An essential history of the narrative art form's global rise
A noted comics artist himself,
Santiago García follows the history of
the graphic novel from early nineteenth-
century European sequential
art, through the development of newspaper
strips in the United States, to the
development of the twentieth-century
comic book and its subsequent
crisis. He considers the aesthetic
and entrepreneurial innovations that
established the conditions for the rise
of the graphic novel all over the world.
García not only treats the formal
components of the art, but also
examines the cultural position of
comics in various formats as a popular
medium. Typically associated with
children, often viewed as unedifying and even at times as a threat
to moral character, comics art has come a long way. With such
examples from around the world as Spain, France, Germany, and
Japan, García illustrates how the graphic novel, with its increasingly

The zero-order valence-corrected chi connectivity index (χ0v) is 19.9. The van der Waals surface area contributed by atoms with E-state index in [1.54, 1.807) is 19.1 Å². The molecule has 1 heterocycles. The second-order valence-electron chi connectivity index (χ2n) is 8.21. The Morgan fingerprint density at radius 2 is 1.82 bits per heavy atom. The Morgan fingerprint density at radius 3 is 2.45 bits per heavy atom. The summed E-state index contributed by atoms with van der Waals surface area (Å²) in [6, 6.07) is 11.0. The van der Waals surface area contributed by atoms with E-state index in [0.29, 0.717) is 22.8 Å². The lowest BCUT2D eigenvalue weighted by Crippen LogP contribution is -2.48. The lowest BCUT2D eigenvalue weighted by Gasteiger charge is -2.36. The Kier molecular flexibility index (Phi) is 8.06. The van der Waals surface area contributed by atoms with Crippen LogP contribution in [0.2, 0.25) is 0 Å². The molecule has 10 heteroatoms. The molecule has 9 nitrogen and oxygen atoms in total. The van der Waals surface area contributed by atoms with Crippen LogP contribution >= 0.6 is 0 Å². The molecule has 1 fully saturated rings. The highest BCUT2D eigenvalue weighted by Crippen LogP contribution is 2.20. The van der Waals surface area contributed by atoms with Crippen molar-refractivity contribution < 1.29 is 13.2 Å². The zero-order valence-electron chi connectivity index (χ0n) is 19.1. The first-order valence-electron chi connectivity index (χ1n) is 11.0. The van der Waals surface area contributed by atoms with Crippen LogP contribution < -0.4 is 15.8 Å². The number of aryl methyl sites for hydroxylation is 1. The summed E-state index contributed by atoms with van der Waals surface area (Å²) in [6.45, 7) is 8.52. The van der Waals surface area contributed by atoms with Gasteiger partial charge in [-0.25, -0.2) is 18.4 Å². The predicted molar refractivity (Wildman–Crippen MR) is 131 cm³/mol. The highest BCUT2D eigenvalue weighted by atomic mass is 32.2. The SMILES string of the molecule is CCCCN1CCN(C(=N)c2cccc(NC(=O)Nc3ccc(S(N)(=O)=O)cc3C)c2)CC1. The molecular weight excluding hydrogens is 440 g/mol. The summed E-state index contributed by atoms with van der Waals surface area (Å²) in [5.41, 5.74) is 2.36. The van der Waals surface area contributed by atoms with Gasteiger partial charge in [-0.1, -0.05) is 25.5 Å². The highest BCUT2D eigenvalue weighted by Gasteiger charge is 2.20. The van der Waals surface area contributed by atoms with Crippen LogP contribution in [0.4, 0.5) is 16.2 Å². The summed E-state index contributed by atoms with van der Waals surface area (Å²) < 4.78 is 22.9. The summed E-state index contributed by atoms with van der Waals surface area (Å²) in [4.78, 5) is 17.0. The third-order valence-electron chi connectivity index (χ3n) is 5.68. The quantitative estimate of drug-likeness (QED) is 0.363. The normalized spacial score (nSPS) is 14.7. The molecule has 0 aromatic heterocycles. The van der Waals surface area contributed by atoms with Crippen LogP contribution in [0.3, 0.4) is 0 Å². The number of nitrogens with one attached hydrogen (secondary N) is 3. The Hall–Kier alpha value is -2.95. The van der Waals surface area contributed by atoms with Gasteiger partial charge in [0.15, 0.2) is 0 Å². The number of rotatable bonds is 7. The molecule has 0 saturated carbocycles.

global and aesthetically sophisticated profile, represents a
new model for graphic narrative production that empowers authors
and challenges longstanding social prejudices against comics and
what they can achieve.
Originally from Spain, Santiago García, Baltimore, Maryland,
is a writer, critic, and translator of American comics into Spanish.
Bruce Campbell, Minneapolis, Minnesota, is professor of
Hispanic studies at St. John's University/College of St. Benedict.
He is the author of íViva la historieta! Mexican Comics, NAFTA,
and the Politics of Globalization, published by University Press of
375 pages (approx.), 6 x 9 inches, 130 b&w illustrations, bibliography, index